The Washington Post is reporting that the Department of Justice have found little legal basis on which to bring civil rights charges over the August 9 shooting of the black Mike Brown by white police officer Darren Wilson.  The reason:  the actual evidence simply doesn’t support such a case.

Justice Department investigators have all but concluded they do not have a strong enough case to bring civil rights charges against Darren Wilson, the white police officer who shot and killed an unarmed black teenager in Ferguson, Mo., law enforcement officials said….

“The evidence at this point does not support civil rights charges against Officer Wilson,” said one person briefed on the investigation, who spoke on the condition of anonymity because of the sensitivity of the case.

Justice Department officials are loath to acknowledge publicly that their case cannot now meet the high legal threshold for a successful civil rights prosecution. The timing is sensitive: Tensions are high in greater St. Louis as people await the results of a grand jury’s review of the case.

This information is based on interviews with DOJ investigators on condition of anonymity, presumably to avoid punishment by their superiors.  On the record, Brian Fallon, a DOJ spokesman, maintains that the Federal investigation is ongoing, and the Post reporting is based on “idle speculation.”

Having found no particular wrongdoing by Officer Wilson, the DOJ is instead seeking to bring “justice” the the Ferguson police department as a whole.  The DOJ’s investigation includes a comprehensive examination (think, proctologist) of the Ferguson PD’s policing practices.  Eric Holder, the outgoing head of the DOJ, is quoted in the Post article as stating, “It’s pretty clear that the need for wholesale change in that department is appropriate,” although no particular facts are provided in support of this contention.

The Post piece also repetitively notes (complains about?) the fact that a civil rights prosecution of Wilson must meet a high legal bar in order to be successful.  I observe such wailing about “excessive” fundamental civil rights safeguards becoming increasingly widespread among groups demanding their own private versions of “justice.”  In the case of Wilson, protestors have continually demanded “indictment now” and “trial now” without regard for any legal thresholds whatever.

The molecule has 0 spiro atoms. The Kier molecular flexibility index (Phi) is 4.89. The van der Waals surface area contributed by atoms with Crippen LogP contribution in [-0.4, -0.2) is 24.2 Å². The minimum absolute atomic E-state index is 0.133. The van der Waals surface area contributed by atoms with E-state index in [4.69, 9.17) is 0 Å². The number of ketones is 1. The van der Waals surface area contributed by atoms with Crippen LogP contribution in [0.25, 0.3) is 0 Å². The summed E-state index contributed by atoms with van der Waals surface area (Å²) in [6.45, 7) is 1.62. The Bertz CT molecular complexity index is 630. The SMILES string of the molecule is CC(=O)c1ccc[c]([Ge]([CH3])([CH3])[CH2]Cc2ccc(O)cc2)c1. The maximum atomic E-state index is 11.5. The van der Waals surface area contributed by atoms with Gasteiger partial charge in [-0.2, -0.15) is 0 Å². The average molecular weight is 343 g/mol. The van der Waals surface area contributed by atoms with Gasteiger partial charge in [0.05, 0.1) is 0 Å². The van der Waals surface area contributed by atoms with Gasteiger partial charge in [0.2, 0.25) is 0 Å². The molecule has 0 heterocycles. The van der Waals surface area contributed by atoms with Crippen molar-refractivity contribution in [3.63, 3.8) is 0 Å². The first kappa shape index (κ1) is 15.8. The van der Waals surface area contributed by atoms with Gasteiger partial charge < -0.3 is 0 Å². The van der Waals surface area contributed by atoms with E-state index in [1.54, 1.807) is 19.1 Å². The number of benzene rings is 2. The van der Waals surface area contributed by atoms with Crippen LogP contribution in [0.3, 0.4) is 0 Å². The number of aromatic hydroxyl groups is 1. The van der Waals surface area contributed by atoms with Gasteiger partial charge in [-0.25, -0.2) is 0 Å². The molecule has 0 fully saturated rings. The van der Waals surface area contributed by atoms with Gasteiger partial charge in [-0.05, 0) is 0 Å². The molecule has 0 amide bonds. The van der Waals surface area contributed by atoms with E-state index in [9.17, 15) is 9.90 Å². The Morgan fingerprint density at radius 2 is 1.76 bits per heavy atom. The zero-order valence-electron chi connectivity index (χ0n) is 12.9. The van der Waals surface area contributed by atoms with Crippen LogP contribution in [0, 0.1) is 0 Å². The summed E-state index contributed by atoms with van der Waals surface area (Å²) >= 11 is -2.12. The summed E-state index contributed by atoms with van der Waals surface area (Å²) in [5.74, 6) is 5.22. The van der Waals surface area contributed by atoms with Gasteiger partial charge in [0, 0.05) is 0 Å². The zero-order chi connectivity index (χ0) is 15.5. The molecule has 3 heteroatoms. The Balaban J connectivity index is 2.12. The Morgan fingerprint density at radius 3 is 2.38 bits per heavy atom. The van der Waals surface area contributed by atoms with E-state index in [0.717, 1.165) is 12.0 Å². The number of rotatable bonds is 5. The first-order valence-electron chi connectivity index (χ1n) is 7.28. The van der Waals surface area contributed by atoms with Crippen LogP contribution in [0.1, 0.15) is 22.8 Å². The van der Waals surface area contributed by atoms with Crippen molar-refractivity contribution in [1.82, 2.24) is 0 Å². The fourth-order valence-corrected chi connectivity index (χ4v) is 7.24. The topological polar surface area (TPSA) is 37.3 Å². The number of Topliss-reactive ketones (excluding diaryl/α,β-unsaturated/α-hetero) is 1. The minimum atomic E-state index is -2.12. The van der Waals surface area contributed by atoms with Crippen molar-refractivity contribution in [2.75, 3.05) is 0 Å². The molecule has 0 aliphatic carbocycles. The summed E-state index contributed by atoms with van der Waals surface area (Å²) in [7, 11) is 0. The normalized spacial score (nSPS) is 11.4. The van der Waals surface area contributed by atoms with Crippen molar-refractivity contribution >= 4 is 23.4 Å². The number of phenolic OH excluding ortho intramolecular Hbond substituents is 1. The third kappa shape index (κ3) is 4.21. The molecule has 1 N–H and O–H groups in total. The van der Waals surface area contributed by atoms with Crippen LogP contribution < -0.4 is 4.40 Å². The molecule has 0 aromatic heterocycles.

The rule of law was unavailable for comment.

It is notable that the DOJ’s investigation into the Ferguson shooting is being conducted by its Civil Rights Division, which actively helped to organize and facilitate ongoing and tumultuous street protests in the Florida shooting case of George Zimmerman’s self-defense killing of Trayvon Martin.  After many months of local and Federal investigation, and an extravagantly lengthy trial, Zimmerman was acquitted of all charges in mere hours of jury deliberations.

When even the Civil Rights Division can’t find sufficient evidence of civil rights violations to warrant charges–which is, by all appearances, it’s primary mission–you know such evidence must be scarce, indeed.

As in the Ferguson case, DOJ investigators speaking on condition of anonymity have long said that civil rights charges against Zimmerman are extremely unlikely.  In an apparent (and perhaps merely theatrical) reversal this week, the DOJ announced it was convening a Zimmerman case Grand Jury to hear witnesses next Wednesday–notably the day after Federal elections likely to profoundly shape the national political landscape.  (See: DOJ Convenes Grand Jury For Zimmerman Civil Rights Case.)

The only known witness to be called is Frank Taaffe, a self-proclaimed “friend” of Zimmerman’s, who two years after being interviewed by the FBI and denying any knowledge of racial motivation by Zimmerman in the shooting of Martin suddenly recalled a phone conversation with Zimmerman shortly after the shooting that leads him to believe Zimmerman was, in fact, racially motivated.  (See: Key Witness for Zimmerman DOJ Grand Jury Changes Story.)

The credibility fairy was unavailable for comment.

Whether the Department of Justice will suddenly backtrack on its leaks that civil rights charges against Darren Wilson are unlikely is, of course, impossible to predict.

Why? Because the political expediency fairy was, sadly, also unavailable for comment.

–-Andrew, @LawSelfDefense


Andrew F. Branca is an MA lawyer and the author of the seminal book “The Law of Self Defense, 2nd Edition,” available at the Law of Self Defense blog (autographed copies available) and Amazon.com (paperback and Kindle). He also holds Law of Self Defense Seminars around the country, and provides free online self-defense law video lectures at the Law of Self Defense Institute and podcasts through iTunes, Stitcher, and elsewhere.